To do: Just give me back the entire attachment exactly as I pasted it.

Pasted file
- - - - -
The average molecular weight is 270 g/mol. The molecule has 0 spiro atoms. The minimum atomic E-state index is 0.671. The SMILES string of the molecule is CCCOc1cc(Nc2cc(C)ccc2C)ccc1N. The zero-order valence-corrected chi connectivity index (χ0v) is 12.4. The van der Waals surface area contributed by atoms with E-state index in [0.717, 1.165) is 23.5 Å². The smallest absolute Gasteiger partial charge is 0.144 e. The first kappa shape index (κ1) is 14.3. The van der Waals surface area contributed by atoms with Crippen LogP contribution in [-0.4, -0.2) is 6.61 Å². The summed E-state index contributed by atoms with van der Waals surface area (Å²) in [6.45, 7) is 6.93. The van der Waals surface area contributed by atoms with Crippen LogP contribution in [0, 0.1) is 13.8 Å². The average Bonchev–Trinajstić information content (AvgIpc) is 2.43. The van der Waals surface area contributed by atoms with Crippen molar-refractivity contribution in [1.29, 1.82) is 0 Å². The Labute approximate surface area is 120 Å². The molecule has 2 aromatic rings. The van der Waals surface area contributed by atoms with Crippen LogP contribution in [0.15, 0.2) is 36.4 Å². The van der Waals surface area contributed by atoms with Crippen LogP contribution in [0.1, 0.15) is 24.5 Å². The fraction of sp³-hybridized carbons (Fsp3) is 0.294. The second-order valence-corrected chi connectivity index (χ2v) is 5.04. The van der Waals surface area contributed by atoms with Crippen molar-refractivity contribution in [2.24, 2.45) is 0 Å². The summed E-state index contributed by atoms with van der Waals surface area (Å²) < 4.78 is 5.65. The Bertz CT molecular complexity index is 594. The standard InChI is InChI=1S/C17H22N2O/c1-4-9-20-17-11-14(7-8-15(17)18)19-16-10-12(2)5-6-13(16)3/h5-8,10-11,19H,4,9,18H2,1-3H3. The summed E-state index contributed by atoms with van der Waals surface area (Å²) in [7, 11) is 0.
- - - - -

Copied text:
The average molecular weight is 270 g/mol. The molecule has 0 spiro atoms. The minimum atomic E-state index is 0.671. The SMILES string of the molecule is CCCOc1cc(Nc2cc(C)ccc2C)ccc1N. The zero-order valence-corrected chi connectivity index (χ0v) is 12.4. The van der Waals surface area contributed by atoms with E-state index in [0.717, 1.165) is 23.5 Å². The smallest absolute Gasteiger partial charge is 0.144 e. The first kappa shape index (κ1) is 14.3. The van der Waals surface area contributed by atoms with Crippen LogP contribution in [-0.4, -0.2) is 6.61 Å². The summed E-state index contributed by atoms with van der Waals surface area (Å²) in [6.45, 7) is 6.93. The van der Waals surface area contributed by atoms with Crippen LogP contribution in [0, 0.1) is 13.8 Å². The average Bonchev–Trinajstić information content (AvgIpc) is 2.43. The van der Waals surface area contributed by atoms with Crippen molar-refractivity contribution in [1.29, 1.82) is 0 Å². The Labute approximate surface area is 120 Å². The molecule has 2 aromatic rings. The van der Waals surface area contributed by atoms with Crippen LogP contribution in [0.15, 0.2) is 36.4 Å². The van der Waals surface area contributed by atoms with Crippen LogP contribution in [0.1, 0.15) is 24.5 Å². The fraction of sp³-hybridized carbons (Fsp3) is 0.294. The second-order valence-corrected chi connectivity index (χ2v) is 5.04. The van der Waals surface area contributed by atoms with Crippen molar-refractivity contribution in [2.24, 2.45) is 0 Å². The summed E-state index contributed by atoms with van der Waals surface area (Å²) < 4.78 is 5.65. The Bertz CT molecular complexity index is 594. The standard InChI is InChI=1S/C17H22N2O/c1-4-9-20-17-11-14(7-8-15(17)18)19-16-10-12(2)5-6-13(16)3/h5-8,10-11,19H,4,9,18H2,1-3H3. The summed E-state index contributed by atoms with van der Waals surface area (Å²) in [7, 11) is 0.